Lawmakers Scrutinize VA's Plans to Provide Long-Term Care for Aging Baby Boomers

Congresswoman Julia Brownley visits Naval Construction Group (NCG) 1
Congresswoman Julia Brownley visits Naval Construction Group (NCG) 1’s Combat Convoy Simulator, Dec. 20, 2016. (U.S. Navy photo/Lowell Whitman)

In a hearing last week, lawmakers expressed eagerness to learn about the Department of Veterans Affairs' plan to provide in-home and institutional long-term health care to a coming "silver tsunami" of aging Baby Boomers.

However, Teresa Boyd, assistant deputy under secretary for health at the Veterans Health Administration, told House Veterans Affairs Subcommittee on Health members they would have to wait another couple weeks before the VA's "Elderly Strategic Plan" will be ready for release.

"So the timing of this hearing was poor," observed subcommittee chairwoman Julia Brownley, D-California.

That didn't stop lawmakers from quizzing the VHA official on issues found in a recent Government Accountability Office report.

Related: Report: VA Unlawfully Denies Health Care Access for Veterans with 'Bad Paper'

There are currently about 3.2 million veterans aged 65 years or older using VA health care services. The GAO found the VA predicts the amount of long-term care provided to veterans with service-connected disabilities will increase 18% from fiscal 2017 to 2037, and another 5% to provide these services to post-9/11 veterans.

The government watchdog report identified three issues the VA is facing as it prepares for a large, aging cohort: staffing shortages, access to specialized providers and trouble reaching veterans living in rural areas.

Boyd assured Brownley the VA's plan will address the concerns listed by the GAO.

"We sincerely believe we have an opening to turn this silver tsunami into a golden opportunity," she said.

But despite the VA's ongoing improvements to scholarship and student loan payback programs to attract more staff, Rep. Conor Lamb, D-Pennsylvania, was not as optimistic.

Lamb is concerned the current administration's actions against VA unions -- ending a type of pay union representatives receive while pursuing grievances on behalf of bargaining units and requiring union staff to pay for office space -- will push away the personnel the VA is trying to attract.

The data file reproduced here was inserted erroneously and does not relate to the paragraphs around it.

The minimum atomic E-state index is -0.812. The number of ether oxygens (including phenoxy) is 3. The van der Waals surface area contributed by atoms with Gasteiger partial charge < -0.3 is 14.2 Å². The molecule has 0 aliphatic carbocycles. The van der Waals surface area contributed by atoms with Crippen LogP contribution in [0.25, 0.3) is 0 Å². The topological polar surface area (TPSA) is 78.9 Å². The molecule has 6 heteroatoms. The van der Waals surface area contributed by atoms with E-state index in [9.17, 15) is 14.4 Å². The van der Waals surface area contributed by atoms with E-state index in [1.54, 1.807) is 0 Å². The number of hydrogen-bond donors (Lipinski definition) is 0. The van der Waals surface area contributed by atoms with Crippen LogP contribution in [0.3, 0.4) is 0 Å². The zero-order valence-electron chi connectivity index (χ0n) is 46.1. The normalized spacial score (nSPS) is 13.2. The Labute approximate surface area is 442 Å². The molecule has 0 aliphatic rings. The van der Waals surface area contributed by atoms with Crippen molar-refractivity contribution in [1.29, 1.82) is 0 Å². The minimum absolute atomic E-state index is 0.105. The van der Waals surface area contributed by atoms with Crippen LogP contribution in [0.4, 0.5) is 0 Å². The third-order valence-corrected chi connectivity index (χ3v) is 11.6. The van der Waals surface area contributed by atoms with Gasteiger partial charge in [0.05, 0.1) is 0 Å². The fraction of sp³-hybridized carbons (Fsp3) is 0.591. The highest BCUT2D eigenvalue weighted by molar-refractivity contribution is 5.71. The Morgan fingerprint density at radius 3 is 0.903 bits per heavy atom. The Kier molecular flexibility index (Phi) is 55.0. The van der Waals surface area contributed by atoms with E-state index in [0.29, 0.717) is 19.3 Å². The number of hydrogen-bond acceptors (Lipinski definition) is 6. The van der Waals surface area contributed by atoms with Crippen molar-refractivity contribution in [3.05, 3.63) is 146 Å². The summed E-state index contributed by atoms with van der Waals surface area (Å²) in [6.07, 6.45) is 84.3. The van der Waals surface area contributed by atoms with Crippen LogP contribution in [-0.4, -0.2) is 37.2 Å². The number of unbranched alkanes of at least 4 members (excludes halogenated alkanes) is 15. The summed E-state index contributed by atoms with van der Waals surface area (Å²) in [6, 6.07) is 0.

"The type people who are going to take a home health aid or assistance job are often the people who need that sort of protection and support the most," he said. "And I think for us to recruit the best of the best in that category for the next generation, you want the people who are already there telling their friends, 'Hey, VA's a great place to work. They stick up for us; they pay us well; they take care of our needs if we get sick … '"

Lamb urged the VA to take this into account as it tackles the obstacles the GAO report found.

Meanwhile, Brownley and other lawmakers advocated for more investments in the VA's in-home, long-term care programs.

"In recent years, stakeholders have largely focused on VA's community care and caregiver programs. While these are essential areas for VA to get right, the scale of the silver tsunami is something VA cannot afford to get wrong," Brownley said. "Millions of veterans and their families are relying on us to ensure their later years are as dignified and healthy as possible."

Boyd agreed that many seniors prefer to stay in their homes as long as possible instead of living in a facility for their long-term care. She said the results of one of the VA's in-home programs, Choose Home, have played a role in developing the strategic plan to be released later this month.

-- Dorothy Mills-Gregg can be reached at Follow her on Twitter at @DMillsGregg.

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